What is a Codec?

This is a question that appears frequently within the media industry, which is understandable as almost every form of digital media seen today uses codecs and you will hear about them often. Unfortunately on the surface they appear to be complicated and get many people confused but they shouldn’t be ignored, and once you get down to it they really aren’t all that bad.

Codecs put simply, are methods for encoding and decoding digital data, specifically compressed data. They squish files essentially, making them very useful today when uncompressed video or audio can take up tons of virtual space that can bring workload to a crawl when your transferring all at once.

The word codec is literally shorthand for COmpressDECompress. Compressing files meaning to make them smaller, and decompress means to play back compressed files.

There are many codecs available but most are already outdated and it only takes one quick Google search to reveal which ones are currently leading. This isn’t to say a single codec will do absolutely everything but it makes selecting the one you want much easier. Common codecs within the video industry are H.264, ProRes, ProRes 4444, MPEG2, AVC, within audio WAV, AIFF and AAC are just a few.

Codec = Content diagram

Each codec will perform compression differently. The first consideration is lossy and lossless compression. Lossy codecs will discard data (cleverly mind you) to decrease the file size drastically but normally have subtle but visible results. While lossless will only remove data to an extent; just before the removal process becomes visible, meaning the file is smaller then the original with no visible quality loss. Its also worth mentioning most people will work down the chain for obvious reasons; like editors who will normally work with lossless or uncompressed files (e.g. ProRes) can then export video using a lossy codec better optimised for web use and sharing (e.g. H.264).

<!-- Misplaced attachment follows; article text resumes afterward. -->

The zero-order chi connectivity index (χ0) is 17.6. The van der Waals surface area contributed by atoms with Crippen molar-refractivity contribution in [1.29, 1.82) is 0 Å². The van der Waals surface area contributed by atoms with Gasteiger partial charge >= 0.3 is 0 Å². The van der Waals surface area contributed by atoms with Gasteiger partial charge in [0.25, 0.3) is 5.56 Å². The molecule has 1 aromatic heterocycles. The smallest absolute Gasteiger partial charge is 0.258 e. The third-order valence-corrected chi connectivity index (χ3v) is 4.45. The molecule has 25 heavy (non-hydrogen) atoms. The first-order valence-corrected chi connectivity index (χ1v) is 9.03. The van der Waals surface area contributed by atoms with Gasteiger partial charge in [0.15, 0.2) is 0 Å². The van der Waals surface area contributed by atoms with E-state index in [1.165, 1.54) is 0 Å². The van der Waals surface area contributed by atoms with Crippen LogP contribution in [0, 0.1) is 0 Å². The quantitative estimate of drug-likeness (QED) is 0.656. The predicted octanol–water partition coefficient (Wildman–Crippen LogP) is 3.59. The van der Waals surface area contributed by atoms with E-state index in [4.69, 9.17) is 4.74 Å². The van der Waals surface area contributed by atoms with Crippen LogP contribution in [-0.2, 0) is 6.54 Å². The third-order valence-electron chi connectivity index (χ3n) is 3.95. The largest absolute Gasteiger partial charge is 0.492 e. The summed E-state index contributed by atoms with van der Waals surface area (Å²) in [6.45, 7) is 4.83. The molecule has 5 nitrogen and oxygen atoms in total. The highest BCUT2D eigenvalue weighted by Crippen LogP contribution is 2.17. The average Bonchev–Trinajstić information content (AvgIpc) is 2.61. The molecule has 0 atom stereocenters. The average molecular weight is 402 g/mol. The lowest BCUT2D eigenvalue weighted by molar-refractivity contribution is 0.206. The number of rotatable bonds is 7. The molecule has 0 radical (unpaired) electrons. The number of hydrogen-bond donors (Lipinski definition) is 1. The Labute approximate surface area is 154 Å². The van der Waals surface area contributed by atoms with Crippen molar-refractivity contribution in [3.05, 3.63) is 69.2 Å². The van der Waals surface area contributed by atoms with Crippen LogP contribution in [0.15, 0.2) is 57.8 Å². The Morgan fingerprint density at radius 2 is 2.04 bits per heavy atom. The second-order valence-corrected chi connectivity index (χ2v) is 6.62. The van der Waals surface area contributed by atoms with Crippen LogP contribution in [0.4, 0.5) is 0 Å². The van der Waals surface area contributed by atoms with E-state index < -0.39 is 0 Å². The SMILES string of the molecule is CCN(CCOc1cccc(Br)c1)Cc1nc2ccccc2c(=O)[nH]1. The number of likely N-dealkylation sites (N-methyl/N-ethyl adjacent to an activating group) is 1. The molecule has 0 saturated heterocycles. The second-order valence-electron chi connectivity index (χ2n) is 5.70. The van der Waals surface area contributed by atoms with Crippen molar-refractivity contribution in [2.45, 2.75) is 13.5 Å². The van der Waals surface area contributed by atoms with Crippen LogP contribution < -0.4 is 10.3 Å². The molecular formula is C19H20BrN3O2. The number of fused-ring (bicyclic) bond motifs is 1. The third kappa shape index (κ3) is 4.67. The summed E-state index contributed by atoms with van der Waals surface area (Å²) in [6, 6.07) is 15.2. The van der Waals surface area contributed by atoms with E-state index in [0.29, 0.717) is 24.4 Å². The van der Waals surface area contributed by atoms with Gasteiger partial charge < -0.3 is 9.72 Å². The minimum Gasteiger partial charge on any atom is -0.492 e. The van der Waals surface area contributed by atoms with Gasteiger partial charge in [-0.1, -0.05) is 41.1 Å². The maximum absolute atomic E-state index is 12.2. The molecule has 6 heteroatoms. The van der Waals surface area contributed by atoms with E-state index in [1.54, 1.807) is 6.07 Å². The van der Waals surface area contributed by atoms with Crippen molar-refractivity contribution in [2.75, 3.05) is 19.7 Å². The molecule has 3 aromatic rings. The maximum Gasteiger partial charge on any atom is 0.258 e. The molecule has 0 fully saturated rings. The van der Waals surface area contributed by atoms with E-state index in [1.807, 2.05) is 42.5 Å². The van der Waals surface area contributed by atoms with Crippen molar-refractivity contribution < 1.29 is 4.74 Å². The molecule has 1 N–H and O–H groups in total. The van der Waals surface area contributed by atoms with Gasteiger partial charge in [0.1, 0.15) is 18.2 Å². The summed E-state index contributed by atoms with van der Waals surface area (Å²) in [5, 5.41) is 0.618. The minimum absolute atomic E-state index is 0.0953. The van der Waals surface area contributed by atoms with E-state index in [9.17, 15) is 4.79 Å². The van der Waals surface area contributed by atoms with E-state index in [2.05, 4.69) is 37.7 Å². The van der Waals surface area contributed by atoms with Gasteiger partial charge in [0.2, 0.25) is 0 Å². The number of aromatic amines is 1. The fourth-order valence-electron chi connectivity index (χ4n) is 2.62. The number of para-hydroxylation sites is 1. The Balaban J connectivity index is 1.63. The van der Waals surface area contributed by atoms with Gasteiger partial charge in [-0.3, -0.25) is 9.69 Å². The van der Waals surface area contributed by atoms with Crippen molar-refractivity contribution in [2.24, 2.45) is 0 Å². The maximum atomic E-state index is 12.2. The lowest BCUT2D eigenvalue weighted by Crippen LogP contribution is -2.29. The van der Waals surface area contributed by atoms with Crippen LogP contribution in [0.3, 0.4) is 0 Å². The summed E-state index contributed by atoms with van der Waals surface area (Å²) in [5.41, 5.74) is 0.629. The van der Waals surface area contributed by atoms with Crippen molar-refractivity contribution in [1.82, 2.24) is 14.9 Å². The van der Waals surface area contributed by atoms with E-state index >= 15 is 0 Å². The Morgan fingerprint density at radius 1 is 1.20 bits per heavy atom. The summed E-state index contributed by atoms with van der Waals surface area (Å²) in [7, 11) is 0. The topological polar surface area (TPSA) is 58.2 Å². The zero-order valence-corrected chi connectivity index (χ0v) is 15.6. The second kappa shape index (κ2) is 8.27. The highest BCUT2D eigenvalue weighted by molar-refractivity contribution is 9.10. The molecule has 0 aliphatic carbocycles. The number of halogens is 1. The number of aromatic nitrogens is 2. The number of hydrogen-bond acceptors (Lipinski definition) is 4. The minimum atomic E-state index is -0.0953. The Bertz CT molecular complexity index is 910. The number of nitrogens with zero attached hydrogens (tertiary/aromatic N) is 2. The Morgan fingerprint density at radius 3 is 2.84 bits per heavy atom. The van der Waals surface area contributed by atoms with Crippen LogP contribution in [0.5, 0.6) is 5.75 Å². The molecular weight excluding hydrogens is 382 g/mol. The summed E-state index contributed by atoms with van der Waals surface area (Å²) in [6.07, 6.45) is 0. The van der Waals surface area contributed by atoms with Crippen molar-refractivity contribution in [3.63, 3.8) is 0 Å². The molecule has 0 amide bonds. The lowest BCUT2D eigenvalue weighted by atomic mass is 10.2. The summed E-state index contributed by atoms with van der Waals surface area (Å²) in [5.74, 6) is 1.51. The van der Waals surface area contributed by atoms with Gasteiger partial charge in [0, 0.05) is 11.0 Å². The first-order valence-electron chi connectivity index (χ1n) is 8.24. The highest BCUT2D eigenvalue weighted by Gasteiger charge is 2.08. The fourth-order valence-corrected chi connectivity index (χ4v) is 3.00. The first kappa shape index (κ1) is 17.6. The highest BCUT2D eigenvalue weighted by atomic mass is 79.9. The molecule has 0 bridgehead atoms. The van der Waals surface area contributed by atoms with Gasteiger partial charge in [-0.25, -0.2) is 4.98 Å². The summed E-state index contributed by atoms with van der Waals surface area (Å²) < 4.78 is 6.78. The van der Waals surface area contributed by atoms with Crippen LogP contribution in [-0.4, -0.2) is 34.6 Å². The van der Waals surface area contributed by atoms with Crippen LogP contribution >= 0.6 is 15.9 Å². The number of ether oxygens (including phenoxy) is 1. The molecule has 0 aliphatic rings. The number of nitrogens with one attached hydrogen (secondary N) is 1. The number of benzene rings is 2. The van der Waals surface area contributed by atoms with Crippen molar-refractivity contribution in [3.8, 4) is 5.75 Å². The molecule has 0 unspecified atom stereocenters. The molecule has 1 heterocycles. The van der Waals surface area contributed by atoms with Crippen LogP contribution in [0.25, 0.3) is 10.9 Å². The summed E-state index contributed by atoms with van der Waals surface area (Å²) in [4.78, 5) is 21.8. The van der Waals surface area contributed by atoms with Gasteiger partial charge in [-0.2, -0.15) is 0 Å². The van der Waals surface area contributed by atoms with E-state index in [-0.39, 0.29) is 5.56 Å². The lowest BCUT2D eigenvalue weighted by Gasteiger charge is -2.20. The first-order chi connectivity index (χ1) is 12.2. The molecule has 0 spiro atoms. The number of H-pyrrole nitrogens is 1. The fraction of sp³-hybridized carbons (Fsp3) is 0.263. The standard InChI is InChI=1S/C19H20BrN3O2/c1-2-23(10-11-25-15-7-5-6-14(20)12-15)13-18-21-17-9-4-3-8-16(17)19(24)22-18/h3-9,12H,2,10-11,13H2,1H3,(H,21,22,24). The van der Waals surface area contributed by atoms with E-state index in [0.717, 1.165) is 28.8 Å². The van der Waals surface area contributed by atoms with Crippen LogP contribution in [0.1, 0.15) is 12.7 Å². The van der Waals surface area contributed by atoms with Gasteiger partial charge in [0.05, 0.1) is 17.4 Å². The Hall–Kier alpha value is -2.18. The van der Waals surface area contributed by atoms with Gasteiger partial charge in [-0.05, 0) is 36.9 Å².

Lossless and Lossy diagram
Codec Container Diagram

The last step is choosing the “container” to store your video in, this is what confuses most people. The container also means the format or .extension that holds your file. Common containers are .mp4, .mov, .mp3, .wmv, etc. This is often mistaken as being the file type within the container, different file formats exist is because not all containers will except every type of codec. The .mp4 and .mov formats are currently at the top for video as they accept the biggest variety of video codecs.

To put that last paragraph into visual context. When you click a video or audio file on your desktop a theoretical box is opened (the .mp4 or .wav), that was able to fit the compressed content inside (the H.264 or MPEG). The quality of what comes out is all dependent on the codec settings not that it is a .mov or .mp4 file.

Codec Compression diagram

To summarise: using the industry of video production. Raw footage enters the camera and is kept either as uncompressed or lossless footage, which is then compiled into compatible editing software. This footage will now be edited and exported using the appropriate codec for delivery, whilst choosing an appropriate container to hold this codec. The compressed video within its container gets sent or uploaded as a package to the correct place, whether it be YouTube or a client email. Should anyone click on this video the codec decompresses the video packet, audio and all, which should then play.